In recent years, Japanese loaders have become almost the most popular in our country. New cars are inferior to similar European equipment except for the number of electronics and various fashionable innovations, while, as a rule, winning in price, and used cars create worthy competition for new Bulgarian-made loaders.
The Toyota company – today the world leader among manufacturers of floor transport equipment – was founded by Sakichi Toyoda, who invented the first mechanical loom in 1897. Almost three decades later, namely in 1929, he designed an automatic loom, after which he sold the rights to this patent to an English firm. The received 100 thousand f. art. were invested in the creation of inexpensive "folk" Japanese cars similar to Volkswagen.
In 1956, the first two Toyota loaders came off the assembly line of the company's Japanese factory. The carrying capacity of new products intended only for the Japanese market is only 1.3 tons. The export of equipment began with deliveries to Saudi Arabia, and only after that the machines began to be exported to Europe and the United States. The first Toyota forklifts have been imported by the Dutch company Zwaans since 1969. In 1987, the Japanese concern created a joint venture with the French company Manitou B.F., and three years later acquired the Swedish forklift manufacturer VT Industries.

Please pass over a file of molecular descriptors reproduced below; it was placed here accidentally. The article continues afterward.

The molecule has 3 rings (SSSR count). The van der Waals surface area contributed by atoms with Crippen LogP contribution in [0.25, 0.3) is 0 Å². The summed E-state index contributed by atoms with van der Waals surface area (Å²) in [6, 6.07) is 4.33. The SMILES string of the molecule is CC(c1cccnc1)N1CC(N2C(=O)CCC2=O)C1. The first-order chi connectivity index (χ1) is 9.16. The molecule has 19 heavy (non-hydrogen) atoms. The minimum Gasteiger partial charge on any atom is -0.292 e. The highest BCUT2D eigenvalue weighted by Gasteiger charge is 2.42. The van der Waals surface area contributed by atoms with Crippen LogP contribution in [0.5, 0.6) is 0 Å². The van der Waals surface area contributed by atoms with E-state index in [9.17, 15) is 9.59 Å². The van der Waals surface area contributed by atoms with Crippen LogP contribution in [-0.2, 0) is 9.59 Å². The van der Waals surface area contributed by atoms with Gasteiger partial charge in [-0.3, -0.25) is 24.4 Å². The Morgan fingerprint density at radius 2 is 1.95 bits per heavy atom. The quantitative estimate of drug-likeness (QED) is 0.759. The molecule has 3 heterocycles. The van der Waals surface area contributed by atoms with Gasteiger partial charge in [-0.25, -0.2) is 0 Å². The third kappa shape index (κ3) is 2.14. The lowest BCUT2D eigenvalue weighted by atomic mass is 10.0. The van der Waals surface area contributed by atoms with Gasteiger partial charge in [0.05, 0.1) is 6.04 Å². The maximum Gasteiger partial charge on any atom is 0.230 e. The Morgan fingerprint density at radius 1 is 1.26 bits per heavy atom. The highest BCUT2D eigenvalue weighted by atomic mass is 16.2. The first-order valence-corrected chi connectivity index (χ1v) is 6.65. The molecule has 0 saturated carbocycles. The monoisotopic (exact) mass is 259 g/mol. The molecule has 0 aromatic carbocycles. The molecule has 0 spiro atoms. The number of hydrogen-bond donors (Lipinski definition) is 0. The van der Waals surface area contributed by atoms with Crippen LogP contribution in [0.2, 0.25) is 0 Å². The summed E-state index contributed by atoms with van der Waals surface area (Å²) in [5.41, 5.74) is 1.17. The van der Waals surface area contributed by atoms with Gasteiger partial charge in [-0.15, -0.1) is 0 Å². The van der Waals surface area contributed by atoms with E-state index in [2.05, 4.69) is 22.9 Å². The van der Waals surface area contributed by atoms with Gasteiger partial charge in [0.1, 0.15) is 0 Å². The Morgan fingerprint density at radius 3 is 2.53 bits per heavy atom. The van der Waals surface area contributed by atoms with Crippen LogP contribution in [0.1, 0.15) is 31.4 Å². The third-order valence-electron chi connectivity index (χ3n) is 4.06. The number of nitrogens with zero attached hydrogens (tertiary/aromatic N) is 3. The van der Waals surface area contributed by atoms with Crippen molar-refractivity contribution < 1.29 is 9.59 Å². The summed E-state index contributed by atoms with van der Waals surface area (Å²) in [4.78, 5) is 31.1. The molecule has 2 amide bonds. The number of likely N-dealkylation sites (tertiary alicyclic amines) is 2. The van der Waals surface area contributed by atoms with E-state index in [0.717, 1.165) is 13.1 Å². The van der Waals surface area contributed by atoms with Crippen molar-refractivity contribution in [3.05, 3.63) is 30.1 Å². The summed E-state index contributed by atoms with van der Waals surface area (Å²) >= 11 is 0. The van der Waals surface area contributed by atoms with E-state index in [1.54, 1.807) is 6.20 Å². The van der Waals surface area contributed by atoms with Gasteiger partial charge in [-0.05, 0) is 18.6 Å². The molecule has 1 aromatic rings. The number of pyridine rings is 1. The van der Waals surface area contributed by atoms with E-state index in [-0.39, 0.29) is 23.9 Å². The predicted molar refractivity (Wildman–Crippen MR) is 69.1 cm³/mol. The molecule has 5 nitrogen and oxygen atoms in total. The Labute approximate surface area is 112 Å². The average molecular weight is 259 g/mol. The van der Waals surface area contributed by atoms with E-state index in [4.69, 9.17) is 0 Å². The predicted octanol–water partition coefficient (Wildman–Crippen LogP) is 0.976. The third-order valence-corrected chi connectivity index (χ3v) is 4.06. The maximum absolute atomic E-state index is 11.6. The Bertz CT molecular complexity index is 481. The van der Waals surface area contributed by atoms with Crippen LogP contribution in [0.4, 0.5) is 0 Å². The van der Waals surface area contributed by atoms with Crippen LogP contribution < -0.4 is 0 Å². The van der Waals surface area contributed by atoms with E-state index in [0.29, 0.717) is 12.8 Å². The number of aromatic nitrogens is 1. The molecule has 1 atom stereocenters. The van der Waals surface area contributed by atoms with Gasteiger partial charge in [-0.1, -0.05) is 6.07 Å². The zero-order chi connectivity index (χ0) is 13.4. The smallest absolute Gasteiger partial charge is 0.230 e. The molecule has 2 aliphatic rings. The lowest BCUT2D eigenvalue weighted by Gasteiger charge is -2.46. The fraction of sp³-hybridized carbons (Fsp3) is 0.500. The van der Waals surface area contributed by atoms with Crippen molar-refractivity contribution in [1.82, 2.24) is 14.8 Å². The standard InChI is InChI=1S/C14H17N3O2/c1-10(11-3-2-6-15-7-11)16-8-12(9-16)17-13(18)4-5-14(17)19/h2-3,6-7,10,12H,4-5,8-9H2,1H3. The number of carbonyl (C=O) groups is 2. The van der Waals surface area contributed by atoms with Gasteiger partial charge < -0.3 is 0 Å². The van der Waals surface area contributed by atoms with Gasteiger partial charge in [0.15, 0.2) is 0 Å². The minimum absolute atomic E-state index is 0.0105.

The latest deal has allowed it to remain the leader of the global industrial transport market for several years and provides a confident position in the European market. Currently, Toyota has five own factories: in Japan (Takahama, since 1970), in the USA (TIEM, pcs. Indiana, 1990), in France (TIESE, Ancenis, a joint venture with Manitou B.F., 1996), in China (TIK) and in Sweden (Mjolby, BT Industries, 2000). In 1995, the company celebrated the release of the millionth loader.